One-third of our schools are in serious disrepair, a lot of them literally too old to be wired for the Internet; other kids in trailers that need to be in modern classrooms. This is a big issue. We've been working on it for 3 years now. This week the Department of Education released a State-by-State report, telling us that the need has grown and grown. Enrollment is growing; facilities are crumbling. Every year we fail to act, the problem gets worse.
I am very frustrated by those who say, in the majority in Congress, that this is not a national responsibility. That is not true. I'm not trying to tell people how to build the buildings. I'm not trying to prescribe the—we're not trying to micromanage this program. But the school districts of this country do not have the money or the means right now to do what our children need. We have finally more people in the schools than we had during the baby boom generation after World War II. And we cannot expect them to learn in facilities that are unbearable and, in many cases, unwireable.
So I asked you to work with me. With your help, we actually have now a strong bipartisan school construction bill in the House. And thanks to you, largely, we have both Republicans as well as Democrats supporting this legislation in the Senate and the House. The House bill would allocate $24.8 billion to help communities build or renovate these 6,000 schools.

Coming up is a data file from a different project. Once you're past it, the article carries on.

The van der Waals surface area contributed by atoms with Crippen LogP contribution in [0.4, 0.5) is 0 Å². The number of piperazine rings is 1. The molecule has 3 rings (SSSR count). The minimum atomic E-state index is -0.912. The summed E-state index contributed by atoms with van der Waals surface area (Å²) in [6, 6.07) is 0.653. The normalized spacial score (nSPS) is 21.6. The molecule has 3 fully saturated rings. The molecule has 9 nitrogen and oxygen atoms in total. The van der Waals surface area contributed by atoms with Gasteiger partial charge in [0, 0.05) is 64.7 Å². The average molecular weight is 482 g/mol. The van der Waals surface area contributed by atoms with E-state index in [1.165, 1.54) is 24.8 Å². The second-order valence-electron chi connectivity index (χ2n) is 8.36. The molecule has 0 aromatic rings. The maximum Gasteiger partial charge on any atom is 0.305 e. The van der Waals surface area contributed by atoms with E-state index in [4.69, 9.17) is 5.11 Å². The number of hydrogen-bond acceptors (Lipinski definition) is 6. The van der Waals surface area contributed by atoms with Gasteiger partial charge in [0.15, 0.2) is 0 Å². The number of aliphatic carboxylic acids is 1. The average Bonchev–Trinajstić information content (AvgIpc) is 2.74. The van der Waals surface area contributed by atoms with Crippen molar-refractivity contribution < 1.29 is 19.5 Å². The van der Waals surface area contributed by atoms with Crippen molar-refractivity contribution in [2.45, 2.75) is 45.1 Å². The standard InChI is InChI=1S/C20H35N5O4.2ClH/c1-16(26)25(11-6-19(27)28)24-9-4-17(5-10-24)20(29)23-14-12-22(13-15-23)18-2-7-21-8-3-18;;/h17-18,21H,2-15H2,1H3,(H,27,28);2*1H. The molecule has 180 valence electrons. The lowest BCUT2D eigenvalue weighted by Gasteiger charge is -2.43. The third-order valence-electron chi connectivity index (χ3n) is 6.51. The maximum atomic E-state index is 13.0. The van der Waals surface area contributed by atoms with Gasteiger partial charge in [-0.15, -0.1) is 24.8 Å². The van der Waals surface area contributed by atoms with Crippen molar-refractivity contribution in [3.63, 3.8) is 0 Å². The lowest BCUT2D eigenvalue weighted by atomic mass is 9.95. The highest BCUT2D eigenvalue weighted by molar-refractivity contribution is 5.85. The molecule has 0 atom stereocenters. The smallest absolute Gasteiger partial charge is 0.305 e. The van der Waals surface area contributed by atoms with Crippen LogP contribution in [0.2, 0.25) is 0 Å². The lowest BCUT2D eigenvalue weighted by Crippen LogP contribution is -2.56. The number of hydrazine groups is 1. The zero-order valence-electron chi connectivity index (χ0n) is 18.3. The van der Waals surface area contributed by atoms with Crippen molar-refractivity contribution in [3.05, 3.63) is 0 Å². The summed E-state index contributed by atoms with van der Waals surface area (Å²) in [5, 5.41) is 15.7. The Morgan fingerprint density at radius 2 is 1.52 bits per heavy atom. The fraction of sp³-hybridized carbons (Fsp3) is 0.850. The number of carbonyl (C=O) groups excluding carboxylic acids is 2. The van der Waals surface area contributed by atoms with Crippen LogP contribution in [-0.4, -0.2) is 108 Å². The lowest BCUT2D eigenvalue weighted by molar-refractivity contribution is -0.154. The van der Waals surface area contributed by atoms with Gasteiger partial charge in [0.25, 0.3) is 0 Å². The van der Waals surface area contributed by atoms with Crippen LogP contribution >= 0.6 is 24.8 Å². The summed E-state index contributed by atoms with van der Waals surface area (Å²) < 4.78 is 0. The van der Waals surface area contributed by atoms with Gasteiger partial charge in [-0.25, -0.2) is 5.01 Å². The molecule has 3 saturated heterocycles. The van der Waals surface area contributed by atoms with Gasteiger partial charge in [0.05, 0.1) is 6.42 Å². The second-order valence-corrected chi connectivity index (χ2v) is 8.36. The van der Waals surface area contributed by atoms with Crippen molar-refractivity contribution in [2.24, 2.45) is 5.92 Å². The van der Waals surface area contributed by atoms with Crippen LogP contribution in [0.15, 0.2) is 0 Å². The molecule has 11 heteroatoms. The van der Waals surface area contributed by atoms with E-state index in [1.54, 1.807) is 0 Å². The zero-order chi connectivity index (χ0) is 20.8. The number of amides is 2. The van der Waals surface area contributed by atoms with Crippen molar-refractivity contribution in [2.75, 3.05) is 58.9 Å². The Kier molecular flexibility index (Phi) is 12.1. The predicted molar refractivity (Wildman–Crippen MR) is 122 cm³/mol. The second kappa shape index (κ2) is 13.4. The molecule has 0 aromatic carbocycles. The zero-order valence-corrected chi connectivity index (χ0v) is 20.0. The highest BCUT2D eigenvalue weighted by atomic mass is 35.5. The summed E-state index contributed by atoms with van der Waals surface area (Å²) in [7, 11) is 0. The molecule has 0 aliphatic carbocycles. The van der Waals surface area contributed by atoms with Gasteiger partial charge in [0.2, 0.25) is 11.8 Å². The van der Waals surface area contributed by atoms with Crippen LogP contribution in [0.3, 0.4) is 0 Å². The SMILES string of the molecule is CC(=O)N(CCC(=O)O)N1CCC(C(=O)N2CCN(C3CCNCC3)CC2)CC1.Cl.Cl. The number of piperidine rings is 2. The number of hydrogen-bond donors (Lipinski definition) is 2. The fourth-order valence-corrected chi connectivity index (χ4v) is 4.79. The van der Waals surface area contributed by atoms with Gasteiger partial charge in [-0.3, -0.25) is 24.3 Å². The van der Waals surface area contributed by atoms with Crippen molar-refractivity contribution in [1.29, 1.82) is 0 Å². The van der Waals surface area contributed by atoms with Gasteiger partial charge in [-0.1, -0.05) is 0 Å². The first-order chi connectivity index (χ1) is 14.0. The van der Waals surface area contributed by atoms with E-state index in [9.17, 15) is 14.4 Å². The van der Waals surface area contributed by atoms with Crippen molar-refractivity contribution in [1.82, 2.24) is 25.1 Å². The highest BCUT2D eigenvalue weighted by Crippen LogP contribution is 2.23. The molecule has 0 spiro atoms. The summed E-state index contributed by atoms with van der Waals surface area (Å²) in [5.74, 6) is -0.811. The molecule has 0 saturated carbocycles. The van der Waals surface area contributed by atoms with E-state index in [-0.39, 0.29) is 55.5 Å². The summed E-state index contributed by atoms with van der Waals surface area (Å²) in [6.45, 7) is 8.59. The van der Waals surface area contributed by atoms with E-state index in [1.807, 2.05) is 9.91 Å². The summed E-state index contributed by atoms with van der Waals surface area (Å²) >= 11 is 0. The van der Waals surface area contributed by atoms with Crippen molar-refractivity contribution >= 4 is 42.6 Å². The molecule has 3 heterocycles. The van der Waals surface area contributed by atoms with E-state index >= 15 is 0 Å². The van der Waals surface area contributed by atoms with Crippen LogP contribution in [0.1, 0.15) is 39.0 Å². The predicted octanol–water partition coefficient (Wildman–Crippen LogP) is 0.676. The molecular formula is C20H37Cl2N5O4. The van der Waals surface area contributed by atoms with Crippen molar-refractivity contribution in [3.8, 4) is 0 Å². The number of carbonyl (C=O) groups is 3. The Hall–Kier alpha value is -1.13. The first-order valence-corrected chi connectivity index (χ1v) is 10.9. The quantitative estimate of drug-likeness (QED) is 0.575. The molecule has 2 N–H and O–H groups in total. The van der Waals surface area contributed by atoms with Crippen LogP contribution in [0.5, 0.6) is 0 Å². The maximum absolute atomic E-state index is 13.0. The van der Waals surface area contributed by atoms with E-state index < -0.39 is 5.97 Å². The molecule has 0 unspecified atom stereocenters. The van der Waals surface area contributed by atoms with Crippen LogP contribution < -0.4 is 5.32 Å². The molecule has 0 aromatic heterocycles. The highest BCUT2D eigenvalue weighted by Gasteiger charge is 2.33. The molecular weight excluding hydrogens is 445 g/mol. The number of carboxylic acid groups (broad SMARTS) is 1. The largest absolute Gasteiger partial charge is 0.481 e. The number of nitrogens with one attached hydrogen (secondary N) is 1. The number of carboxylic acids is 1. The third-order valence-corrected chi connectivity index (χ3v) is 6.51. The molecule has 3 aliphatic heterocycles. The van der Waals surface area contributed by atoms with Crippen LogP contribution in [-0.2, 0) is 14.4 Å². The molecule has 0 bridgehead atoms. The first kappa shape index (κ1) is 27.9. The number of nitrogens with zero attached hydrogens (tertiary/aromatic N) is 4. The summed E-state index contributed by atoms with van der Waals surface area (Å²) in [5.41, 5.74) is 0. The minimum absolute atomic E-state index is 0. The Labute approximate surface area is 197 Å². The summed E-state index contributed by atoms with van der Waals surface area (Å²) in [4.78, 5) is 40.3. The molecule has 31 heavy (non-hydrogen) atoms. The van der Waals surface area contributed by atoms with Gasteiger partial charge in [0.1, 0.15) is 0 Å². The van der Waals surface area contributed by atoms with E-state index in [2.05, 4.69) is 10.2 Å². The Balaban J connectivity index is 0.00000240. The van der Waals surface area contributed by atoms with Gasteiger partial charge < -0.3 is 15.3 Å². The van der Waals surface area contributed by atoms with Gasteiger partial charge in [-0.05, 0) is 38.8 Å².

So now that you've gotten us some good Republican support, we have to get this to a vote. Once it became obvious on the House floor that we actually had Republicans supporting this bill and that we could pass it, then efforts were made to keep it from coming to a vote. So I say to you, there are a lot of people who believe that this year, because it's election year, should be a year where nothing gets done. And I have challenged every Member of Congress who believes that to relinquish his or her salary for a year, because we didn't get to where we are today by taking a year off. You don't get to take a year off. Nobody else gets to take a year off, and everybody's drawing a paycheck every 2 weeks. There is no reason not to continue to move forward.
Believe me, no matter how much progress we make this year, there will still be significant areas of disagreement between our Presidential candidates and between the two parties in all the congressional races. So let's show up for the American people and do what we can. There is no reason—no reason—not to pass the prescription drug benefit on Medicare and not to pass the school construction bill this year. And you can help us do it. I hope you will.